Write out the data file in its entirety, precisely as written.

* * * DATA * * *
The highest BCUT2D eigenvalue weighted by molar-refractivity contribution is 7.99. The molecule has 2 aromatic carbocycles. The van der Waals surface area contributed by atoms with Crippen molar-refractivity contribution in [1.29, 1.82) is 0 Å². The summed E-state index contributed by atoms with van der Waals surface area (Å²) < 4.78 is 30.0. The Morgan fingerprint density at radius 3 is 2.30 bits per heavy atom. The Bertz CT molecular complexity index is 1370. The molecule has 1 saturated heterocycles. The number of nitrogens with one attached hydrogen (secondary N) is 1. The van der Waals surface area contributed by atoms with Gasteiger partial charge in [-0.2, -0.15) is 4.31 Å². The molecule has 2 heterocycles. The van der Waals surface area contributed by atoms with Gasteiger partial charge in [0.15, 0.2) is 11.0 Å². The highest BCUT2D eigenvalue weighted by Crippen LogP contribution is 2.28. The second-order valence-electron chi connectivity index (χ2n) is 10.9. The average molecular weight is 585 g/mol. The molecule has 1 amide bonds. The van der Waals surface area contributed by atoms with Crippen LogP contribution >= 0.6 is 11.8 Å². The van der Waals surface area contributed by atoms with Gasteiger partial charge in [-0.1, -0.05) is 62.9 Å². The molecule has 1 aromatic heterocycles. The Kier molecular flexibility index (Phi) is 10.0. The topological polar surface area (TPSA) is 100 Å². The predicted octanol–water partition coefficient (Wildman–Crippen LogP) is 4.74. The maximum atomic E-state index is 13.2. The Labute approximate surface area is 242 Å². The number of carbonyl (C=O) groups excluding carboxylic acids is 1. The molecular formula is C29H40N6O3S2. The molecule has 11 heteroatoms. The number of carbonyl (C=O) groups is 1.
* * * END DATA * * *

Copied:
The highest BCUT2D eigenvalue weighted by molar-refractivity contribution is 7.99. The molecule has 2 aromatic carbocycles. The van der Waals surface area contributed by atoms with Crippen molar-refractivity contribution in [1.29, 1.82) is 0 Å². The summed E-state index contributed by atoms with van der Waals surface area (Å²) < 4.78 is 30.0. The Morgan fingerprint density at radius 3 is 2.30 bits per heavy atom. The Bertz CT molecular complexity index is 1370. The molecule has 1 saturated heterocycles. The number of nitrogens with one attached hydrogen (secondary N) is 1. The van der Waals surface area contributed by atoms with Gasteiger partial charge in [-0.2, -0.15) is 4.31 Å². The molecule has 2 heterocycles. The van der Waals surface area contributed by atoms with Gasteiger partial charge in [0.15, 0.2) is 11.0 Å². The highest BCUT2D eigenvalue weighted by Crippen LogP contribution is 2.28. The second-order valence-electron chi connectivity index (χ2n) is 10.9. The average molecular weight is 585 g/mol. The molecule has 1 amide bonds. The van der Waals surface area contributed by atoms with Crippen LogP contribution >= 0.6 is 11.8 Å². The van der Waals surface area contributed by atoms with Gasteiger partial charge in [-0.1, -0.05) is 62.9 Å². The molecule has 1 aromatic heterocycles. The Kier molecular flexibility index (Phi) is 10.0. The topological polar surface area (TPSA) is 100 Å². The predicted octanol–water partition coefficient (Wildman–Crippen LogP) is 4.74. The maximum atomic E-state index is 13.2. The Labute approximate surface area is 242 Å². The number of carbonyl (C=O) groups excluding carboxylic acids is 1. The molecular formula is C29H40N6O3S2. The molecule has 11 heteroatoms. The number of carbonyl (C=O) groups is 1.